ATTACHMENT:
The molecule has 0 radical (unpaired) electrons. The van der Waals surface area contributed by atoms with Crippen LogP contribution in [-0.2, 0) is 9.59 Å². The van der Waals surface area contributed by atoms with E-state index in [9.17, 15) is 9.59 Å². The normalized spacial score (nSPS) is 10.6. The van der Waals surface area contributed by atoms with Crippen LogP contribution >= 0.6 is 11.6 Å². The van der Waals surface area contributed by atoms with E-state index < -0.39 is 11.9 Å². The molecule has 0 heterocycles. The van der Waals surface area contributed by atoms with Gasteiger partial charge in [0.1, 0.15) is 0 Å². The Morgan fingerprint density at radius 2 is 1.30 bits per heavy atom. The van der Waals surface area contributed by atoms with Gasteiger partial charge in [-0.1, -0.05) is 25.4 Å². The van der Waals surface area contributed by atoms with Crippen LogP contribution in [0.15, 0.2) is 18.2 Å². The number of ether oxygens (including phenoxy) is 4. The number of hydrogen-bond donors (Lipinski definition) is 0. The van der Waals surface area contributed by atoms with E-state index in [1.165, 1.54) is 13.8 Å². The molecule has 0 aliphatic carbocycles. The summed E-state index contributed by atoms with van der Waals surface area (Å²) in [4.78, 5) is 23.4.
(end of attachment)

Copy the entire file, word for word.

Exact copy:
The molecule has 0 radical (unpaired) electrons. The van der Waals surface area contributed by atoms with Crippen LogP contribution in [-0.2, 0) is 9.59 Å². The van der Waals surface area contributed by atoms with E-state index in [9.17, 15) is 9.59 Å². The normalized spacial score (nSPS) is 10.6. The van der Waals surface area contributed by atoms with Crippen LogP contribution >= 0.6 is 11.6 Å². The van der Waals surface area contributed by atoms with E-state index < -0.39 is 11.9 Å². The molecule has 0 heterocycles. The van der Waals surface area contributed by atoms with Gasteiger partial charge in [0.1, 0.15) is 0 Å². The Morgan fingerprint density at radius 2 is 1.30 bits per heavy atom. The van der Waals surface area contributed by atoms with Gasteiger partial charge in [-0.1, -0.05) is 25.4 Å². The van der Waals surface area contributed by atoms with Crippen LogP contribution in [0.15, 0.2) is 18.2 Å². The number of ether oxygens (including phenoxy) is 4. The number of hydrogen-bond donors (Lipinski definition) is 0. The van der Waals surface area contributed by atoms with E-state index in [1.165, 1.54) is 13.8 Å². The molecule has 0 aliphatic carbocycles. The summed E-state index contributed by atoms with van der Waals surface area (Å²) in [4.78, 5) is 23.4.